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  1. Member
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    Is the Seagate STEB4000200 Expansion Desktop 4TB a 5400 RPM HDD?

    https://www.seagate.com/support/external-hard-drives/desktop-hard-drives/expansion-desktop/

    I can't find this information in the specifications, but only the BarraCuda Pro 4TB seems to be 7200 RPM.

    https://www.seagate.com/internal-hard-drives/hdd/barracuda/

    Does anyone know the exact model that is inside?
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  2. I'm a Super Moderator johns0's Avatar
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    The older seagate expansion drives were 5400 rpm so i would say the 4 tb version are the same.,
    I think,therefore i am a hamster.
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  3. Member
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    Originally Posted by kyrcy View Post
    Is the Seagate STEB4000200 Expansion Desktop 4TB a 5400 RPM HDD?

    https://www.seagate.com/support/external-hard-drives/desktop-hard-drives/expansion-desktop/

    I can't find this information in the specifications, but only the BarraCuda Pro 4TB seems to be 7200 RPM.

    https://www.seagate.com/internal-hard-drives/hdd/barracuda/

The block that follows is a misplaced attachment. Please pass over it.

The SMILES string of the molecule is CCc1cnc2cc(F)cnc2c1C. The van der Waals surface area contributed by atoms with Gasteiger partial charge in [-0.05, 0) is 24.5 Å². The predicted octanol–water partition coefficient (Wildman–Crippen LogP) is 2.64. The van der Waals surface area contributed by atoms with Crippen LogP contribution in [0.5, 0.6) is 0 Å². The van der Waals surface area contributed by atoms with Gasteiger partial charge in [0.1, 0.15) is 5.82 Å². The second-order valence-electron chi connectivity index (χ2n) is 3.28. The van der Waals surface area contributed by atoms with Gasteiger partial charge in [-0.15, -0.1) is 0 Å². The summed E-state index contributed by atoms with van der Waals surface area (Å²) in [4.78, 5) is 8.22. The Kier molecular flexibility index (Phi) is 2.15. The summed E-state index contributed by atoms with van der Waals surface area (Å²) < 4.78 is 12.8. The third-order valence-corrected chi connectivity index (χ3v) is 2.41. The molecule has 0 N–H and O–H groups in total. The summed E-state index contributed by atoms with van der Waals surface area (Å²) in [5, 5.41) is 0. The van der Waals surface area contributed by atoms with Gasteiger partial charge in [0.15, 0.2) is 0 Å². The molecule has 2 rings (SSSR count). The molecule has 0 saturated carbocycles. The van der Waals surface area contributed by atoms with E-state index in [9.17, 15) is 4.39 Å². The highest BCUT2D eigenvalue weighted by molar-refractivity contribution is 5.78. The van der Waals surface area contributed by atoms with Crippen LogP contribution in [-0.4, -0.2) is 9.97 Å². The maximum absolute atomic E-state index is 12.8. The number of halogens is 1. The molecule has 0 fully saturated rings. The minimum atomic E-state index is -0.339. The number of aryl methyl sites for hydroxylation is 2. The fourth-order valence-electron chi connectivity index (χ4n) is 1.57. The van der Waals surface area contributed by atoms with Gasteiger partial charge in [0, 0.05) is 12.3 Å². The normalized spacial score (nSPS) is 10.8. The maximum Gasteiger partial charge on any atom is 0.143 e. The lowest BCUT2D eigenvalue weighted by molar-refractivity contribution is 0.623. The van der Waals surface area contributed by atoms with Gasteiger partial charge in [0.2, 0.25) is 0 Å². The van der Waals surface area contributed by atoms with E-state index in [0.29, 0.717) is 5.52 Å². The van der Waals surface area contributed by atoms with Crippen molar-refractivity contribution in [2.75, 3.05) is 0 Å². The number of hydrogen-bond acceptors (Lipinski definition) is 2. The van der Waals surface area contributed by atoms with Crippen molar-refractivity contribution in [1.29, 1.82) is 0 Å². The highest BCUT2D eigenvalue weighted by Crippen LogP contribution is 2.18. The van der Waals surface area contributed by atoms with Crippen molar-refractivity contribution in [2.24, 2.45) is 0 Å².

Does anyone know the exact model that is inside?
    according to this - https://www.amazon.com/Seagate-Archive-STEB4000200-external-drive/dp/B00UNA1OBQ
    it has a 5400 RPM HDD.
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    Unless it's specified (usually only for third party externals), always assume any name brand, especially Seagate and WD external drive contains a 5400RPM drive and the actual drive inside is subject to change to another entry level drive at any time. Understandable since the single drive Seagate and WD externals are sold for much less than their identical counterparts.

    The good news is that current 5400RPM drives perform better than older drives because they usually have a 256 or 512MB buffer. I've posted about how I've gotten sustained 120-130MB/s transfer speeds on my 5400RPM 8TB Seagate Archive drive and 12TB WD NAS drive (decased from an external Easystore) from another drive in my multi-bay USB 3.0 enclosure.

    Edit: I've read accounts of people getting 7200RPM drives in their externals in the past, but it's very rare and short lived. Almost certainly due to overrun of 7200RPM drives or drives that didn't meet the full requirements to be sold as an internal 7200RPM drive.
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    I suppose if I really want 7200RPM I should buy an internal drive, even if it is more expensive. The least expensive 4TB options are SEAGATE ST4000VN008 IRONWOLF and TOSHIBA N300 HDWQ140EZSTA. Because of previous bad experience with Seagate, I do have a preference for Toshiba. What do you think?